The possessor of the eponymous "voodoo eyes" in Nick Stone's exuberant novel is Solomon Boukman, a terrifying figure who utilises black magic to maintain an empire built on fear. Miami private investigator Max Mingus is up against an opponent who has indulged in human sacrifice, and zombified victims using hypnotic means.
While this might give an average gumshoe pause, it's not new territory for formidable (and troubled) Mingus, who has taken on monstrous opponents before – in the two previous books that comprise Stone's trilogy. Stone has put his protagonist through hell, and by the time of this concluding volume, Max is burning with hatred for Boukman, a man he feels is responsible for wrecking his life and happiness. As Max pursues a bloody trail from the upscale apartments of Miami to the hellholes of Castro's Cuba, he's aware of intense scrutiny from a man with a million eyes – a latter-day Moriarty, but one who makes Sherlock Holmes's antagonist look positively cuddly.
Stone's first book, Mr Clarinet, was the recipient of enviable word-of-mouth; the author himself is worth talking about. Born in Cambridge to a renowned father (historian Norman Stone) and Haitian mother, Stone boasts a great-grandfather familiar with voodoo medicine. He spent time in Haiti, and carried a gun when driving to dissuade car-jackers. He also saw some violent moments in that country's bloody history, and was able to parley this into his ambitious, operatic debut. Mingus was hired to track down the son of a moneyed family and encountered the malign Mr Clarinet, whom Haitians believe has been seducing children away from their families. A second novel, less seismic in effect, followed, and we now have the concluding segment.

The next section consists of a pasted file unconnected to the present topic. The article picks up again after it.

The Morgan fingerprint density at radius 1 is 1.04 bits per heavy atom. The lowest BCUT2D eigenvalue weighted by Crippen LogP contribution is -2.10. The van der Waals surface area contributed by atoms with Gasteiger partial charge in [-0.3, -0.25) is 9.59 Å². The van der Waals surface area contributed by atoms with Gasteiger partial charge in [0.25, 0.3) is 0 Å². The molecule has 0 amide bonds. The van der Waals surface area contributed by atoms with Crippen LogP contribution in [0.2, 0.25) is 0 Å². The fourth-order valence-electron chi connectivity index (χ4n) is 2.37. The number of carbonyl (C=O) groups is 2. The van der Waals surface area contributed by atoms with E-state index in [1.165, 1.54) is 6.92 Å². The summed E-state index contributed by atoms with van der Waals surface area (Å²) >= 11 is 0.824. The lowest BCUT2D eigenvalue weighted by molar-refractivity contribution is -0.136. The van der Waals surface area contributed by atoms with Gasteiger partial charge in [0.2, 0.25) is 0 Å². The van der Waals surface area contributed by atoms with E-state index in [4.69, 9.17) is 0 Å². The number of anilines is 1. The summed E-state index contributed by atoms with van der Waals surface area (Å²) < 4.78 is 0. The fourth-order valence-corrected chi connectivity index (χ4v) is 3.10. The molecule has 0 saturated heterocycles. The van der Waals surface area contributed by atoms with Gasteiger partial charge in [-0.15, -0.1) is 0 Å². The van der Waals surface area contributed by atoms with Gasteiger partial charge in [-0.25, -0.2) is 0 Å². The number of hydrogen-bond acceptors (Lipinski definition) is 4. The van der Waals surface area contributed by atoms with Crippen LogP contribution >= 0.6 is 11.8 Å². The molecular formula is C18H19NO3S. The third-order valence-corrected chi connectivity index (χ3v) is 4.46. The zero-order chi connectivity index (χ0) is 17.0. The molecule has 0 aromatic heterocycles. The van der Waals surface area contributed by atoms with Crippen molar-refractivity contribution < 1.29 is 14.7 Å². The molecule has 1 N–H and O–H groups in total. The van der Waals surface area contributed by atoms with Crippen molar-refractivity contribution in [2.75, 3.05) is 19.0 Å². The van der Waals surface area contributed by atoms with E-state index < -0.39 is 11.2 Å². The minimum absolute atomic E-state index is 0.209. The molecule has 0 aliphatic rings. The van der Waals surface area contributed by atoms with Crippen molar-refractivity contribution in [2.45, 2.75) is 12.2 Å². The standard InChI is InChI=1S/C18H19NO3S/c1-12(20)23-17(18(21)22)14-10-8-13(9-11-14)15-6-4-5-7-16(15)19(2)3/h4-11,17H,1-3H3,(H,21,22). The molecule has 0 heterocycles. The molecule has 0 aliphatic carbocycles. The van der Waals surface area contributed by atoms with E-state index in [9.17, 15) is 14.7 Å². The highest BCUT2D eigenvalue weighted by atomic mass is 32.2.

Stone's father is a celebrated and controversial historian, and it seems that an ability to excoriate the left with relish runs in the family. But Nick Stone's demolition job on Castro's Cuba is no right-wing apologia. Voodoo Eyes casts an equally cold eye on America's intransigence in dealing with its irritating neighbour. With Cuba and the US, Stone is happy to cast a plague on both their houses - though Havana is lovingly, if gamily, rendered. But it's not just the intelligently realised political infrastructure that makes this a highly unusual novel. Nick Stone has written finis to his tormented detective's career with the grandest of flourishes.